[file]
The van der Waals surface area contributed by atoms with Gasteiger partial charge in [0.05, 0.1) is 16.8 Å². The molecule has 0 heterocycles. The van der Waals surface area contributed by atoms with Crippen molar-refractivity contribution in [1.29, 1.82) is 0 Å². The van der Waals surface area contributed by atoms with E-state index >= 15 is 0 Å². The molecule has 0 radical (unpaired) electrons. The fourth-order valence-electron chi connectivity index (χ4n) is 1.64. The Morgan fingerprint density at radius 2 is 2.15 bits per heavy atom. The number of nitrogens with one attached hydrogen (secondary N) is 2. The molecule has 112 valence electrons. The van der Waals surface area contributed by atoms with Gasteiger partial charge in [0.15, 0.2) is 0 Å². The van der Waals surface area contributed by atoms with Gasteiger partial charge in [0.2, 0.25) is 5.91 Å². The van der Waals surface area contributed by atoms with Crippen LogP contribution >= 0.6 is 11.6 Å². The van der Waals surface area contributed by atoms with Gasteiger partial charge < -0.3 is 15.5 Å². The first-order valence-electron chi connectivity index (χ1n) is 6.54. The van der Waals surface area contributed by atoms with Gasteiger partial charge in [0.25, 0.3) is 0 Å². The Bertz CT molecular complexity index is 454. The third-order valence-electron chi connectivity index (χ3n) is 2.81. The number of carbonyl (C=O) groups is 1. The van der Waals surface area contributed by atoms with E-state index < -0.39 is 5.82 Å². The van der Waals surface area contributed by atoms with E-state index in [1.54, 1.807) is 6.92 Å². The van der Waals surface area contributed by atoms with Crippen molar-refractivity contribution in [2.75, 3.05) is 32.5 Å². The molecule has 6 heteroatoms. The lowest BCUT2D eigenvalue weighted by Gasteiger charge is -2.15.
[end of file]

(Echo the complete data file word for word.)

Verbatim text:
The van der Waals surface area contributed by atoms with Gasteiger partial charge in [0.05, 0.1) is 16.8 Å². The molecule has 0 heterocycles. The van der Waals surface area contributed by atoms with Crippen molar-refractivity contribution in [1.29, 1.82) is 0 Å². The van der Waals surface area contributed by atoms with E-state index >= 15 is 0 Å². The molecule has 0 radical (unpaired) electrons. The fourth-order valence-electron chi connectivity index (χ4n) is 1.64. The Morgan fingerprint density at radius 2 is 2.15 bits per heavy atom. The number of nitrogens with one attached hydrogen (secondary N) is 2. The molecule has 112 valence electrons. The van der Waals surface area contributed by atoms with Gasteiger partial charge in [0.15, 0.2) is 0 Å². The van der Waals surface area contributed by atoms with Gasteiger partial charge in [0.2, 0.25) is 5.91 Å². The van der Waals surface area contributed by atoms with Crippen LogP contribution >= 0.6 is 11.6 Å². The van der Waals surface area contributed by atoms with Gasteiger partial charge < -0.3 is 15.5 Å². The first-order valence-electron chi connectivity index (χ1n) is 6.54. The van der Waals surface area contributed by atoms with Gasteiger partial charge in [0.25, 0.3) is 0 Å². The Bertz CT molecular complexity index is 454. The third-order valence-electron chi connectivity index (χ3n) is 2.81. The number of carbonyl (C=O) groups is 1. The van der Waals surface area contributed by atoms with E-state index < -0.39 is 5.82 Å². The van der Waals surface area contributed by atoms with E-state index in [1.54, 1.807) is 6.92 Å². The van der Waals surface area contributed by atoms with Crippen molar-refractivity contribution in [2.75, 3.05) is 32.5 Å². The molecule has 6 heteroatoms. The lowest BCUT2D eigenvalue weighted by Gasteiger charge is -2.15.